• Consult a specialist/supervisor and refer for further specialized care (e.g. refer to hospital).

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3.8 Support Family Members and Caregivers

In certain situations, it may not be possible to provide remote services directly for clients, for example in emergency situations, if the client is a child, or presently does not have the cognitive ability to receive remote services, or if the client is a person with intellectual disability. In such situations, make a referral to the most appropriate external service provider and keep in close contact with the caregiver, provide practical tips and advice for managing the situation, managing their own stress, normalizing their feelings and provide counseling if necessary.

If possible, prior to beginning remote service delivery, consider developing a comprehensive treatment and follow-up plan, such as Wellness Recovery Action Plan (WRAP) (See the Resources list at the end of this section for guidance on WRAP) in collaboration with the client and caregiver, including specific considerations and action points for the caregiver to take in case of emergency or other situation where support is required but not suitable for the client directly.

Key considerations for implementing remote services
  • Remote services should be available in multiple modalities, and both providers and clients know how to engage with services in all formats.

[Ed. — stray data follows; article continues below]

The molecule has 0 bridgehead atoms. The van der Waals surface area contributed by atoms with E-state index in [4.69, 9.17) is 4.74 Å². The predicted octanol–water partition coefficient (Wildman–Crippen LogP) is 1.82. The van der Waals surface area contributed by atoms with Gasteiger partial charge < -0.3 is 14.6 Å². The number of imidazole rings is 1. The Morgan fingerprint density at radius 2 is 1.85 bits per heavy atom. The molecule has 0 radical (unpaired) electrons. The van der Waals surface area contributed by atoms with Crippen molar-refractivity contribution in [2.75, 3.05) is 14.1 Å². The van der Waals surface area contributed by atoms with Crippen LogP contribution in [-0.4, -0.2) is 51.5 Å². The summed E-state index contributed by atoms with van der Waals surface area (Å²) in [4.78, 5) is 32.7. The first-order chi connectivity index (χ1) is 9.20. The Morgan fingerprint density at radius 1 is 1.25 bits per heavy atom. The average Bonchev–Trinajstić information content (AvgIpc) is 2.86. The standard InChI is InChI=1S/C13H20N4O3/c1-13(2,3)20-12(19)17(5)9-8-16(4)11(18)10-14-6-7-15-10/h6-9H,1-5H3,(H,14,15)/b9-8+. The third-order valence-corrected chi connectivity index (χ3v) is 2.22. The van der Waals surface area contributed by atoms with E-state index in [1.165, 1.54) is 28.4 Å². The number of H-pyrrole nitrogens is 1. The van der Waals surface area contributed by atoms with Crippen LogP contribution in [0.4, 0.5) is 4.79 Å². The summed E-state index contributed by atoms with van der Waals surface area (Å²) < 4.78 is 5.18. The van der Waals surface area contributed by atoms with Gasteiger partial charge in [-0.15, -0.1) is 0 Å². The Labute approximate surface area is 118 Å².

• Customize approach to each client’s needs, situation (risks, access to private spaces and technology, etc.) and preferences.
  • If possible, conduct an initial session with new clients in person to establish rapport and trust before transitioning to remote services.
  • Confirm client identity at the beginning of every remote session.
  • Call or send text reminders to clients in advance of remote appointments, to prevent missed appointments.
  • Educate clients and families on how to engage with remote services, including using psychoeducation for families and caregivers to help them understand their role in supporting clients in receiving services remotely.
  • Obtain client feedback on an ongoing basis and make adaptations to remote delivery as needed.
  • Discuss and troubleshoot with supervisors the challenges encountered with remote service delivery, such as logistical problems and challenging client interactions.